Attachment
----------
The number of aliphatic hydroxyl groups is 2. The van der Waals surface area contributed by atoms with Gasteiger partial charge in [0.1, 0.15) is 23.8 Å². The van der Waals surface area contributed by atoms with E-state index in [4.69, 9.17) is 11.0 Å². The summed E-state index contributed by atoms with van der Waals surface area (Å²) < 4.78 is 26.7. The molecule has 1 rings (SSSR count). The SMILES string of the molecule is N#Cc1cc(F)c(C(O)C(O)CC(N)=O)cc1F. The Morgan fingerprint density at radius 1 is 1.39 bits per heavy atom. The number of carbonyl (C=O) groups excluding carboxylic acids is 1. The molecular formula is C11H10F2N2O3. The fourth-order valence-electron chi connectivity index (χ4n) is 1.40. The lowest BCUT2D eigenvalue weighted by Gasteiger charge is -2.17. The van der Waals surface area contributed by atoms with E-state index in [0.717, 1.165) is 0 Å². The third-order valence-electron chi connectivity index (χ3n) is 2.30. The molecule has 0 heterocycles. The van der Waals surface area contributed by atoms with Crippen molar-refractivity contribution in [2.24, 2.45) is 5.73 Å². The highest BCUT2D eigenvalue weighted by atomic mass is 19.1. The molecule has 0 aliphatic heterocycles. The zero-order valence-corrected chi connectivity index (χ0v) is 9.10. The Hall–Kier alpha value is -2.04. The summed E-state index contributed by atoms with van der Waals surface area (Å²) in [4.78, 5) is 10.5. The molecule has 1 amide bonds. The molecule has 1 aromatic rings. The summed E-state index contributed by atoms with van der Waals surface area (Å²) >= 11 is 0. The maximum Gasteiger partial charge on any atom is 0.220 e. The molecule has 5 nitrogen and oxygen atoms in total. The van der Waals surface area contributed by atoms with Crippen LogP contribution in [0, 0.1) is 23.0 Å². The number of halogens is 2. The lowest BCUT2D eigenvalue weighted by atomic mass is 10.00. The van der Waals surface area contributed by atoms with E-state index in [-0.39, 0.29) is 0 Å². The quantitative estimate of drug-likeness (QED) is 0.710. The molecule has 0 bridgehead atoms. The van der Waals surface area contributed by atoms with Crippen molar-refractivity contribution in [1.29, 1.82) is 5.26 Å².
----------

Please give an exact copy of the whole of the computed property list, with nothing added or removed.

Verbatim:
The number of aliphatic hydroxyl groups is 2. The van der Waals surface area contributed by atoms with Gasteiger partial charge in [0.1, 0.15) is 23.8 Å². The van der Waals surface area contributed by atoms with E-state index in [4.69, 9.17) is 11.0 Å². The summed E-state index contributed by atoms with van der Waals surface area (Å²) < 4.78 is 26.7. The molecule has 1 rings (SSSR count). The SMILES string of the molecule is N#Cc1cc(F)c(C(O)C(O)CC(N)=O)cc1F. The Morgan fingerprint density at radius 1 is 1.39 bits per heavy atom. The number of carbonyl (C=O) groups excluding carboxylic acids is 1. The molecular formula is C11H10F2N2O3. The fourth-order valence-electron chi connectivity index (χ4n) is 1.40. The lowest BCUT2D eigenvalue weighted by Gasteiger charge is -2.17. The van der Waals surface area contributed by atoms with E-state index in [0.717, 1.165) is 0 Å². The third-order valence-electron chi connectivity index (χ3n) is 2.30. The molecule has 0 heterocycles. The van der Waals surface area contributed by atoms with Crippen molar-refractivity contribution in [2.24, 2.45) is 5.73 Å². The highest BCUT2D eigenvalue weighted by atomic mass is 19.1. The molecule has 0 aliphatic heterocycles. The zero-order valence-corrected chi connectivity index (χ0v) is 9.10. The Hall–Kier alpha value is -2.04. The summed E-state index contributed by atoms with van der Waals surface area (Å²) in [4.78, 5) is 10.5. The molecule has 1 amide bonds. The molecule has 1 aromatic rings. The summed E-state index contributed by atoms with van der Waals surface area (Å²) >= 11 is 0. The maximum Gasteiger partial charge on any atom is 0.220 e. The molecule has 5 nitrogen and oxygen atoms in total. The van der Waals surface area contributed by atoms with Crippen LogP contribution in [0, 0.1) is 23.0 Å². The number of halogens is 2. The lowest BCUT2D eigenvalue weighted by atomic mass is 10.00. The van der Waals surface area contributed by atoms with E-state index in [-0.39, 0.29) is 0 Å². The quantitative estimate of drug-likeness (QED) is 0.710. The molecule has 0 bridgehead atoms. The van der Waals surface area contributed by atoms with Crippen molar-refractivity contribution in [1.29, 1.82) is 5.26 Å².